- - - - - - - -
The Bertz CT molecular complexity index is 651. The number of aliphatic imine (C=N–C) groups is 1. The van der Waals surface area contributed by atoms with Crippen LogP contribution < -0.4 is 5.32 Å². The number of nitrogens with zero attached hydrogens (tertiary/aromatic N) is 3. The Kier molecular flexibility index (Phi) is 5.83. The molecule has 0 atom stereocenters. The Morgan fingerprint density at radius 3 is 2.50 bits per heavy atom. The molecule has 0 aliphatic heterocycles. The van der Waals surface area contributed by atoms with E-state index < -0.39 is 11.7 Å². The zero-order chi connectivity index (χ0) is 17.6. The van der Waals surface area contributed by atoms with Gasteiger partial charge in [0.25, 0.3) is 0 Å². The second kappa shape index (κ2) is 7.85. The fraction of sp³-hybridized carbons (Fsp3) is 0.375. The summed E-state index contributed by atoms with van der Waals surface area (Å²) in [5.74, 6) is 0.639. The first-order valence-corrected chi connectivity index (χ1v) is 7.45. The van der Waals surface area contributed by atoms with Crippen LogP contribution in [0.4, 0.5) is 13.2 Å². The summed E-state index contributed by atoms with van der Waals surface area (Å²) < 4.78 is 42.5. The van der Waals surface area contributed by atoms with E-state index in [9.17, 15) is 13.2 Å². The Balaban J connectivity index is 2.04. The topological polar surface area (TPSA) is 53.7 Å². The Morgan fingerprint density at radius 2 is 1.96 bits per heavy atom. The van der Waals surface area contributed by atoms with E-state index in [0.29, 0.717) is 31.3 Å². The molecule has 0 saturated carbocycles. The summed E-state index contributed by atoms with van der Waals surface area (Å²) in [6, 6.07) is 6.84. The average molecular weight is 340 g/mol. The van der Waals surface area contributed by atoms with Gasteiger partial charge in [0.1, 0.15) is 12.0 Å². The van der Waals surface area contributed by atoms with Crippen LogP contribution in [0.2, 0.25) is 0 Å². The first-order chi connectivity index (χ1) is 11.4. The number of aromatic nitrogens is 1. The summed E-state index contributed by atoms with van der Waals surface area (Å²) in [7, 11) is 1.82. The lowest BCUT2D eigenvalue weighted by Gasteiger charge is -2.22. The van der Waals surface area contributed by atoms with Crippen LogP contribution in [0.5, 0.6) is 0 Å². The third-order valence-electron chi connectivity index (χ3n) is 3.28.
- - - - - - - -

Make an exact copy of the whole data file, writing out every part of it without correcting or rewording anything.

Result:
The Bertz CT molecular complexity index is 651. The number of aliphatic imine (C=N–C) groups is 1. The van der Waals surface area contributed by atoms with Crippen LogP contribution < -0.4 is 5.32 Å². The number of nitrogens with zero attached hydrogens (tertiary/aromatic N) is 3. The Kier molecular flexibility index (Phi) is 5.83. The molecule has 0 atom stereocenters. The Morgan fingerprint density at radius 3 is 2.50 bits per heavy atom. The molecule has 0 aliphatic heterocycles. The van der Waals surface area contributed by atoms with E-state index < -0.39 is 11.7 Å². The zero-order chi connectivity index (χ0) is 17.6. The van der Waals surface area contributed by atoms with Gasteiger partial charge in [0.25, 0.3) is 0 Å². The second kappa shape index (κ2) is 7.85. The fraction of sp³-hybridized carbons (Fsp3) is 0.375. The summed E-state index contributed by atoms with van der Waals surface area (Å²) in [5.74, 6) is 0.639. The first-order valence-corrected chi connectivity index (χ1v) is 7.45. The van der Waals surface area contributed by atoms with Crippen LogP contribution in [0.4, 0.5) is 13.2 Å². The summed E-state index contributed by atoms with van der Waals surface area (Å²) < 4.78 is 42.5. The van der Waals surface area contributed by atoms with E-state index in [9.17, 15) is 13.2 Å². The Balaban J connectivity index is 2.04. The topological polar surface area (TPSA) is 53.7 Å². The Morgan fingerprint density at radius 2 is 1.96 bits per heavy atom. The van der Waals surface area contributed by atoms with E-state index in [0.29, 0.717) is 31.3 Å². The molecule has 0 saturated carbocycles. The summed E-state index contributed by atoms with van der Waals surface area (Å²) in [6, 6.07) is 6.84. The average molecular weight is 340 g/mol. The van der Waals surface area contributed by atoms with Gasteiger partial charge in [0.1, 0.15) is 12.0 Å². The van der Waals surface area contributed by atoms with Crippen LogP contribution in [0.2, 0.25) is 0 Å². The first-order chi connectivity index (χ1) is 11.4. The number of aromatic nitrogens is 1. The summed E-state index contributed by atoms with van der Waals surface area (Å²) in [7, 11) is 1.82. The lowest BCUT2D eigenvalue weighted by Gasteiger charge is -2.22. The van der Waals surface area contributed by atoms with Crippen LogP contribution in [0.5, 0.6) is 0 Å². The third-order valence-electron chi connectivity index (χ3n) is 3.28.